The latest fortnightly poll from Essential Research finds 75% support for a net zero carbon pollution target by 2050, with only 25% opposed; 32% wishing to see coal-fired power plants phased out as soon as possible and another 47% wanting an end to subsidies and government support, compared with 21% wanting government support for both existing and new plants; and 80% support for the government preventing people entering the country from China due to coronavirus, with only 6% opposed. There are further questions and breakdowns in the report, but not a lot to get excited about on the whole – I can only beseech the pollster to bite the bullet and get back in the voting intention game.
To add more meat to this post, I will instead probe deeper into the report on the political impact of the bushfires published last week by the Australian National University’s Centre for Social Research and Methods. This was based on a regular panel survey conducted by the centre on a roughly quarterly basis, largely dealing with questions such as satisfaction with governments, public institutions and life in general. Since most of the respondents had also completed previous surveys, the report is able to explore changes in voting intention and attitudes over time. On this occasion, the survey was supplemented by questions on respondents’ exposure to the bushfires.
The study found a slump in electoral support for the Coalition, from 42.6% in the October survey to 37.2%, with Labor up from 33.7% to 35.8%, the Greens up from 14.4% to 14.7% (which is obviously too high at both ends) and others up from 9.3% to 11.2% (after excluding non-respondents, of which there were 5.1% in October and 6.6% in January). However, it did not find evidence that the fall in Coalition support was particularly pronounced among those who had been exposed to the bushfires.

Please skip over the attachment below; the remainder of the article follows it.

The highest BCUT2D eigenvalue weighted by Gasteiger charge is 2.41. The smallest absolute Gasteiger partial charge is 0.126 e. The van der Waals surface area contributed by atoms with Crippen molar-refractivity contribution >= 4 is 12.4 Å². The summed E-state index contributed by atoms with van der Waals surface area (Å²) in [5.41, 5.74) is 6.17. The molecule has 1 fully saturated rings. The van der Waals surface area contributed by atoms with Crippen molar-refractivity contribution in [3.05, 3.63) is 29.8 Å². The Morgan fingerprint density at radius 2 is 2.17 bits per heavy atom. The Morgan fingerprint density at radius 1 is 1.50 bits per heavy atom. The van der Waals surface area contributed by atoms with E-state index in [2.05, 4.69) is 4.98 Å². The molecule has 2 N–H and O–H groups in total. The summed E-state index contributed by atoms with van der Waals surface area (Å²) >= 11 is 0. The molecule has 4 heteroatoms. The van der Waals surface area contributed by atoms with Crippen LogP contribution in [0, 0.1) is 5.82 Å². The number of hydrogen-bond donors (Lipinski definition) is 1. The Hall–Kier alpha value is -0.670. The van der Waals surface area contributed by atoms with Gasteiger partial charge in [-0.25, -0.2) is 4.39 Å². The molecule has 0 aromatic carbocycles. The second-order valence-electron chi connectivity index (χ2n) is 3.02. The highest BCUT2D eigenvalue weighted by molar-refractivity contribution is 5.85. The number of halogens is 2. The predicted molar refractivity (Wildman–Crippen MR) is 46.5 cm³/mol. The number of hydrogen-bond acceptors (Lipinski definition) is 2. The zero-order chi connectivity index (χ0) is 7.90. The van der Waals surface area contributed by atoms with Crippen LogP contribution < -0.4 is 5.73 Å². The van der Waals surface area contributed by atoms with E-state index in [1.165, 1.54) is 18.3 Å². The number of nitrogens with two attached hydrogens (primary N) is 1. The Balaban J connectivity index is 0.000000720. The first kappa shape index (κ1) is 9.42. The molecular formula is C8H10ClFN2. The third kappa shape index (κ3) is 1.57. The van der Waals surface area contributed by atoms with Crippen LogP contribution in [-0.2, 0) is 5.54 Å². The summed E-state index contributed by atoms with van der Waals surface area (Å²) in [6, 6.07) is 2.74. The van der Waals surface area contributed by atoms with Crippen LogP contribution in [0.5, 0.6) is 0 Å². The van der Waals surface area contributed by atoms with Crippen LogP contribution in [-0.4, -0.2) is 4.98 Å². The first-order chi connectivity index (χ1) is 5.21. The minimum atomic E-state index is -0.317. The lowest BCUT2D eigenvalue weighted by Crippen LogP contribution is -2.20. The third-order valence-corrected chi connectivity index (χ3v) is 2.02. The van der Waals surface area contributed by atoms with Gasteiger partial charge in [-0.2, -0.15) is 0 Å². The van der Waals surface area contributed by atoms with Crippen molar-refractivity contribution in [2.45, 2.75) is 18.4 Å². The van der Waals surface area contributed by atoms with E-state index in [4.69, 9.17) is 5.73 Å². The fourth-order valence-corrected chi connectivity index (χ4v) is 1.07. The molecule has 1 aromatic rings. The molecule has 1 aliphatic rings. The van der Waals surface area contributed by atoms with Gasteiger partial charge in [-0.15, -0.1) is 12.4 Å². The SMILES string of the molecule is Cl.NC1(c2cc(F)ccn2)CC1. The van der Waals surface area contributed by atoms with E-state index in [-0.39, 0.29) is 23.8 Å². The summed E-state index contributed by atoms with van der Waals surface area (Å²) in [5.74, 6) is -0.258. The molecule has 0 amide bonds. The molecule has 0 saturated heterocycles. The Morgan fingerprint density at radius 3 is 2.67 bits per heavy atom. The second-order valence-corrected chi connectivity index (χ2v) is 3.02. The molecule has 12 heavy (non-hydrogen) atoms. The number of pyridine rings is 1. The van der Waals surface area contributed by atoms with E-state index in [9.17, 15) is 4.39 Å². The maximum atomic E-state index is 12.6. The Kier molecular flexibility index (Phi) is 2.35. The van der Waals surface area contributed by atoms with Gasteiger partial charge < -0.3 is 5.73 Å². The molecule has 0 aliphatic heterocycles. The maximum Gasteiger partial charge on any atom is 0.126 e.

Some of the factors that did associate with defection from the Coalition suggest an intensification of trends evident at the election, with university-educated voters more likely to have abandoned the Coalition and voters aged 75 and over less likely to have done so. However, the Coalition had a particular drop in support outside capital cities, though not in a way that suggested exposure to the fires was the reason. Out of the sample of 618 Coalition defectors, 43.9% supported Labor, 14.3% the Greens and 24.7% others, with the remainder uncommitted.
Consistent with the findings of the Ipsos Issues Monitor survey in January, the number of respondents rating environmental issues as the first or second most important facing the country rose from 41.5% in the October survey to 49.7%. For whatever reason, there was a significant effect here for indirect exposure to the bushfire (having friends or family whose properties were damaged or threatened, having travel plans affected, or exposure to smoke or anxiety), but not for direct exposure. However, as the report notes, what the survey registered as concern for environmental issues extended to blaming “the greenies” for the extent of the fires.
Support for new coal mines was down from 45.3% in the June survey to 37.0%, with the fall particularly pronounced among Coalition voters, down from 71.8% to 57.5%. However, those directly exposed to the bushfires who had expressed support for coal mines in June were relatively resistant to this trend.